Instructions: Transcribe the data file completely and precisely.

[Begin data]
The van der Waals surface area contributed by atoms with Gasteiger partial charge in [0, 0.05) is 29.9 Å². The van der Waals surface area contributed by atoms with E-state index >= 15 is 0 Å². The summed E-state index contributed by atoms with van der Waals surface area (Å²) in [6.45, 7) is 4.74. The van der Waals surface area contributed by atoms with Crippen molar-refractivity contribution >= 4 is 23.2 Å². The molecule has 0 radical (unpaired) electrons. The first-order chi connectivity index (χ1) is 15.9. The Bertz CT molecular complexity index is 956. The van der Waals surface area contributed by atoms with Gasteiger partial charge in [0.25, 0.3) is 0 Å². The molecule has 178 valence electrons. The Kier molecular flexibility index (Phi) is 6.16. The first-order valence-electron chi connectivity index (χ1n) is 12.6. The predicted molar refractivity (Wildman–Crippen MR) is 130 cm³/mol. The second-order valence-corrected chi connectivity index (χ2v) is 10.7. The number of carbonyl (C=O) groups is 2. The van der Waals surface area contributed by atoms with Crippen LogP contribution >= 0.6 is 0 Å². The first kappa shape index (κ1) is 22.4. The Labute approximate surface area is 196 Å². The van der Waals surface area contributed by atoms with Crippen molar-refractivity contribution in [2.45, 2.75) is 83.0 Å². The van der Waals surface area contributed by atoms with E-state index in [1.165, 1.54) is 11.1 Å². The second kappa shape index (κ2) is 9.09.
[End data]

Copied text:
The van der Waals surface area contributed by atoms with Gasteiger partial charge in [0, 0.05) is 29.9 Å². The van der Waals surface area contributed by atoms with E-state index >= 15 is 0 Å². The summed E-state index contributed by atoms with van der Waals surface area (Å²) in [6.45, 7) is 4.74. The van der Waals surface area contributed by atoms with Crippen molar-refractivity contribution >= 4 is 23.2 Å². The molecule has 0 radical (unpaired) electrons. The first-order chi connectivity index (χ1) is 15.9. The Bertz CT molecular complexity index is 956. The van der Waals surface area contributed by atoms with Gasteiger partial charge in [0.25, 0.3) is 0 Å². The molecule has 178 valence electrons. The Kier molecular flexibility index (Phi) is 6.16. The first-order valence-electron chi connectivity index (χ1n) is 12.6. The predicted molar refractivity (Wildman–Crippen MR) is 130 cm³/mol. The second-order valence-corrected chi connectivity index (χ2v) is 10.7. The number of carbonyl (C=O) groups is 2. The van der Waals surface area contributed by atoms with Crippen LogP contribution >= 0.6 is 0 Å². The first kappa shape index (κ1) is 22.4. The Labute approximate surface area is 196 Å². The van der Waals surface area contributed by atoms with Crippen molar-refractivity contribution in [2.45, 2.75) is 83.0 Å². The van der Waals surface area contributed by atoms with E-state index in [1.165, 1.54) is 11.1 Å². The second kappa shape index (κ2) is 9.09.